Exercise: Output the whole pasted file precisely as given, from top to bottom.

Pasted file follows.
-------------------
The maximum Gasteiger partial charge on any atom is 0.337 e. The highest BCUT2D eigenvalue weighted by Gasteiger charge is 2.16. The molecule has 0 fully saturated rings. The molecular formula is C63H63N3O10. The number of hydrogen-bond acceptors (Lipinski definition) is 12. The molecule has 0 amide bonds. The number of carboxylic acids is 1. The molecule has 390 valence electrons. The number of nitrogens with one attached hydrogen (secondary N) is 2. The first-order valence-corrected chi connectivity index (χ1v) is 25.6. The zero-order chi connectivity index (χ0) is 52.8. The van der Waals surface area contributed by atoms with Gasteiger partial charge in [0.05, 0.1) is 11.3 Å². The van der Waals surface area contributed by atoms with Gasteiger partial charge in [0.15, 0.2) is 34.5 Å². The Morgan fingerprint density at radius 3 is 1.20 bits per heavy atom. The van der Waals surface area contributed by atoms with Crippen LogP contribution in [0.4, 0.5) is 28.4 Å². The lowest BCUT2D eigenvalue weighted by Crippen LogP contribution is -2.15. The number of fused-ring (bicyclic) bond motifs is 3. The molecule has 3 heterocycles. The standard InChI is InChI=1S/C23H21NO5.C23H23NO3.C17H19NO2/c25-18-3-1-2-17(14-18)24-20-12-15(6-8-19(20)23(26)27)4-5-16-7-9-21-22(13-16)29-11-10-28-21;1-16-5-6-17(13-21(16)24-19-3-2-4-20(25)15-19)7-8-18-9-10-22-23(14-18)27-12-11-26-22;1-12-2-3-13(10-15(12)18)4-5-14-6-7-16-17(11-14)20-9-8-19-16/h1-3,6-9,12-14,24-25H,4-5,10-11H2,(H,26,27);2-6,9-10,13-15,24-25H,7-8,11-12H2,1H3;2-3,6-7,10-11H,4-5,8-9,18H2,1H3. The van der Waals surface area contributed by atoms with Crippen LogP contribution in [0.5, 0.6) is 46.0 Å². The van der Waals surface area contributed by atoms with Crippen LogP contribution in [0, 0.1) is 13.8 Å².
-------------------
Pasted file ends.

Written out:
The maximum Gasteiger partial charge on any atom is 0.337 e. The highest BCUT2D eigenvalue weighted by Gasteiger charge is 2.16. The molecule has 0 fully saturated rings. The molecular formula is C63H63N3O10. The number of hydrogen-bond acceptors (Lipinski definition) is 12. The molecule has 0 amide bonds. The number of carboxylic acids is 1. The molecule has 390 valence electrons. The number of nitrogens with one attached hydrogen (secondary N) is 2. The first-order valence-corrected chi connectivity index (χ1v) is 25.6. The zero-order chi connectivity index (χ0) is 52.8. The van der Waals surface area contributed by atoms with Gasteiger partial charge in [0.05, 0.1) is 11.3 Å². The van der Waals surface area contributed by atoms with Gasteiger partial charge in [0.15, 0.2) is 34.5 Å². The Morgan fingerprint density at radius 3 is 1.20 bits per heavy atom. The van der Waals surface area contributed by atoms with Crippen LogP contribution in [0.4, 0.5) is 28.4 Å². The lowest BCUT2D eigenvalue weighted by Crippen LogP contribution is -2.15. The number of fused-ring (bicyclic) bond motifs is 3. The molecule has 3 heterocycles. The standard InChI is InChI=1S/C23H21NO5.C23H23NO3.C17H19NO2/c25-18-3-1-2-17(14-18)24-20-12-15(6-8-19(20)23(26)27)4-5-16-7-9-21-22(13-16)29-11-10-28-21;1-16-5-6-17(13-21(16)24-19-3-2-4-20(25)15-19)7-8-18-9-10-22-23(14-18)27-12-11-26-22;1-12-2-3-13(10-15(12)18)4-5-14-6-7-16-17(11-14)20-9-8-19-16/h1-3,6-9,12-14,24-25H,4-5,10-11H2,(H,26,27);2-6,9-10,13-15,24-25H,7-8,11-12H2,1H3;2-3,6-7,10-11H,4-5,8-9,18H2,1H3. The van der Waals surface area contributed by atoms with Crippen LogP contribution in [0.5, 0.6) is 46.0 Å². The van der Waals surface area contributed by atoms with Crippen LogP contribution in [0, 0.1) is 13.8 Å².